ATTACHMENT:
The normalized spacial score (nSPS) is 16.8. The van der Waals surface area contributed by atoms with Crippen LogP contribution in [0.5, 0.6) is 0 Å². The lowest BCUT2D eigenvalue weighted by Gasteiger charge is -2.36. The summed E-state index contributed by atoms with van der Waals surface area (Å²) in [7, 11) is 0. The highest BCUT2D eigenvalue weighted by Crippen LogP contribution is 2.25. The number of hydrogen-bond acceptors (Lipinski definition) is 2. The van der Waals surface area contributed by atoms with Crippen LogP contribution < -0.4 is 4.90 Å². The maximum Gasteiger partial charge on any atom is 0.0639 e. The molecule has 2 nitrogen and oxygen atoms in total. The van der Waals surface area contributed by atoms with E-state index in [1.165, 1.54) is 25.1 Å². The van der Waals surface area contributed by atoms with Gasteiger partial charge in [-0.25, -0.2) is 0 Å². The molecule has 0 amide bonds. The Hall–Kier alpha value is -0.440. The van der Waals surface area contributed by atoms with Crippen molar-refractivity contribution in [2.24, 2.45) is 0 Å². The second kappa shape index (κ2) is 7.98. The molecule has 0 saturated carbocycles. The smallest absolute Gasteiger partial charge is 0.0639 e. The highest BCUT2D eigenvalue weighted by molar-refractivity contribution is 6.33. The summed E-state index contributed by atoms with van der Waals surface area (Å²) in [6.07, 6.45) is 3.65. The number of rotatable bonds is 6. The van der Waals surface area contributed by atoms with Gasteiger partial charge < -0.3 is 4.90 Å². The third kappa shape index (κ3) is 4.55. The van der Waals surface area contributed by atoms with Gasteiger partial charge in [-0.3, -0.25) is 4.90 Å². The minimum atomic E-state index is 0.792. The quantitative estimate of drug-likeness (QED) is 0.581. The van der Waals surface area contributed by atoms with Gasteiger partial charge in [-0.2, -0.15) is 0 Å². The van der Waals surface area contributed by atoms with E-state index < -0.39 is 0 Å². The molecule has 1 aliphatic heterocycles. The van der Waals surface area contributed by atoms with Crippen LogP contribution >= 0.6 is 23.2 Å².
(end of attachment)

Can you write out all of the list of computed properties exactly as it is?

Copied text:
The normalized spacial score (nSPS) is 16.8. The van der Waals surface area contributed by atoms with Crippen LogP contribution in [0.5, 0.6) is 0 Å². The lowest BCUT2D eigenvalue weighted by Gasteiger charge is -2.36. The summed E-state index contributed by atoms with van der Waals surface area (Å²) in [7, 11) is 0. The highest BCUT2D eigenvalue weighted by Crippen LogP contribution is 2.25. The number of hydrogen-bond acceptors (Lipinski definition) is 2. The van der Waals surface area contributed by atoms with Crippen LogP contribution < -0.4 is 4.90 Å². The maximum Gasteiger partial charge on any atom is 0.0639 e. The molecule has 2 nitrogen and oxygen atoms in total. The van der Waals surface area contributed by atoms with E-state index in [1.165, 1.54) is 25.1 Å². The van der Waals surface area contributed by atoms with Gasteiger partial charge in [-0.25, -0.2) is 0 Å². The molecule has 0 amide bonds. The Hall–Kier alpha value is -0.440. The van der Waals surface area contributed by atoms with Crippen molar-refractivity contribution in [2.24, 2.45) is 0 Å². The second kappa shape index (κ2) is 7.98. The molecule has 0 saturated carbocycles. The smallest absolute Gasteiger partial charge is 0.0639 e. The highest BCUT2D eigenvalue weighted by molar-refractivity contribution is 6.33. The summed E-state index contributed by atoms with van der Waals surface area (Å²) in [6.07, 6.45) is 3.65. The number of rotatable bonds is 6. The van der Waals surface area contributed by atoms with Gasteiger partial charge < -0.3 is 4.90 Å². The third kappa shape index (κ3) is 4.55. The van der Waals surface area contributed by atoms with Gasteiger partial charge in [-0.3, -0.25) is 4.90 Å². The minimum atomic E-state index is 0.792. The quantitative estimate of drug-likeness (QED) is 0.581. The van der Waals surface area contributed by atoms with Gasteiger partial charge in [-0.2, -0.15) is 0 Å². The van der Waals surface area contributed by atoms with E-state index < -0.39 is 0 Å². The molecule has 1 aliphatic heterocycles. The van der Waals surface area contributed by atoms with Crippen LogP contribution >= 0.6 is 23.2 Å².